Introduction Mucosa-associated adherent, invasive E.coli (AIEC), found in increased number in Crohn disease (CD) ileal and colonic mucosa, can replicate within host mucosal macrophages.1,2 Other pathogens, known to survive within macrophages (e.g. Mycobacteria and Salmonella), possess stress-response inducible systems that allow them to tolerate environmental stress. Here we aimed to establish whether CD AIEC are better able than non-AIEC E.coli to tolerate low pH, high nitrosative and oxidative stress conditions, that mimic the environment within the macrophage phagolysosome.
Methods CD AIEC isolates possessing ability to replicate intracellularly in J774-A1 macrophages (ileal isolate LF82 and 3 colonic isolates HM427, HM605 and HM615; range 4.5 to 9-fold replication) were compared to E.coli strains killed by macrophages (XL1 and EPI300). Bacterial cultures were grown at 37oC in Luria-Bertani (LB) medium to OD600nm 0.1 and diluted in 10-fold steps in 0.9%w/v saline. Samples were spotted onto LB agar containing one of the following stress agents: 100mM 4-Morpholine ethanesulfonic acid (MES) pH5, 100mM MES pH5 + 1mM NaNO2 (high nitrosative stress), 1mM H2O2 pH7 (high oxidative stress) and 1mM methyl viologen (MV) pH7 (super oxidative stress). Plates were incubated overnight at 37oC.
Results All four CD AIEC showed tolerance to low pH, high nitrosative and oxidative stress mimicking the intra-phagolysosome environment. CD AIEC demonstrated greater tolerance to growth at pH5. Compared to growth seen on LB agar pH7 (100%), LF82 showed 99.3 ± 22.2% growth at pH5 [mean±SD]. Likewise, growth of HM427 (104.4 ± 15.2%), HM605 (81.1 ± 15.5%) and HM615 (94.2 ± 9.4%) was also seen at pH5. Conversely,% growth seen for laboratory strains was only 64.2 ± 9.9% for XL-1 and 61.3 ± 8.7% for EPI300; N=4 expts, n = 3 replicates (P < 0.01; ANOVA). Most remarkable was tolerance on super oxidative LB agar containing 1mM MV, with LF82 showing growth at 95.9 ± 11.5%, HM427 81.3 ± 17.9%, HM615 102.4 ± 14.3% and HM605 86.1 ± 13.5% vs. that seen on standard LB agar (100%). Non-AIEC strains showed little tolerance to all stress conditions tested (in 1mM MV; XL-1, no growth; EPI300, 1.8 ± 1.2% growth vs. LB agar alone, 100%); (P < 0.0001). The four CD AIEC were also observed to grow better after 8h in a low nutrient M9 medium supplemented 0.1% casamino acids (pH4) than the laboratory E.coli tested and 3 additional E.coli isolates from healthy controls (ECOR1, ECOR35, ECOR51); N = 1, n = 3.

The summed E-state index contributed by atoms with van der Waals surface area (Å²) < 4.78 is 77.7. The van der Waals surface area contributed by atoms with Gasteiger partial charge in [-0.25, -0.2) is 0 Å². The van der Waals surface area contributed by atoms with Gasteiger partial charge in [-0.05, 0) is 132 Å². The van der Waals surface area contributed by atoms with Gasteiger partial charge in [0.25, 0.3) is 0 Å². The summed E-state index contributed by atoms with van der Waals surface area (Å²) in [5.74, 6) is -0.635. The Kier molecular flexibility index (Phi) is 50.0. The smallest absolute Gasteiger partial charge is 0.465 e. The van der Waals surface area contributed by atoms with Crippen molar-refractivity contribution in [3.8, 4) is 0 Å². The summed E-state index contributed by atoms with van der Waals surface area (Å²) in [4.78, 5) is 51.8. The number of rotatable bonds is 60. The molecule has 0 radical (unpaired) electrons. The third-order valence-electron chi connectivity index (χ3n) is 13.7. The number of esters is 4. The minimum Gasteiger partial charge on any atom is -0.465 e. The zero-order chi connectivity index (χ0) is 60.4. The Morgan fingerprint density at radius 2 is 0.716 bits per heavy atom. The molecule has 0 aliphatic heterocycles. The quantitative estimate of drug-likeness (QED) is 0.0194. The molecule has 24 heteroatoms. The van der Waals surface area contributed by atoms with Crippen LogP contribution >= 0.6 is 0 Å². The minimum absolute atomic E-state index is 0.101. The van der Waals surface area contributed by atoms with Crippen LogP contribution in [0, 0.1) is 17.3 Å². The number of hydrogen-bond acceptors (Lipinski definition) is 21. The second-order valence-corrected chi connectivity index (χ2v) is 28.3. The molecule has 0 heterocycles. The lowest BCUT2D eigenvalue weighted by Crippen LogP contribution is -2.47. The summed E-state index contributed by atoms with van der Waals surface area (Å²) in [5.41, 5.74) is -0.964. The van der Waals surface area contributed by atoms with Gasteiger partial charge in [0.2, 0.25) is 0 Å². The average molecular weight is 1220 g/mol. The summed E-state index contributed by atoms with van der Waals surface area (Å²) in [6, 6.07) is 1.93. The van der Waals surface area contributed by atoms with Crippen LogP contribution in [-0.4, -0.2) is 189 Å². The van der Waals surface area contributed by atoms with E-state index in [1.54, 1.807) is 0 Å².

Conclusion Crohn’s AIEC, unlike non-AIEC E. coli, tolerate low nutrient, low pH and high chemical stress conditions that mimic the macrophage phagolysosome environment.
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Subramanian S, et al. Antimicrob. Agents Chemother 2008;52:427–34.
Disclosure of Interest A. Tawfik: None Declared, J. Rhodes Grant/research support from: Provexis plc., Consultant for: advisory boards for Atlantic, Procter and Gamble and Falk, Speaker bureau with: honoraria from Abbott, Falk, Ferring, Glaxo Smith Kline, Procter and Gamble and Schering Plough, Conflict with: the University of Liverpool and Provexis plc, holds a patent for use of a soluble fibre preparation as maintenance therapy for Crohn’s disease, B. Campbell Grant/research support from: Provexis plc, The Bo and Vera Axe:son Johnson Foundation for Nature Medicine Ltd and Arcis Biotechnology, Speaker bureau with: honorarium from Amgen Inc.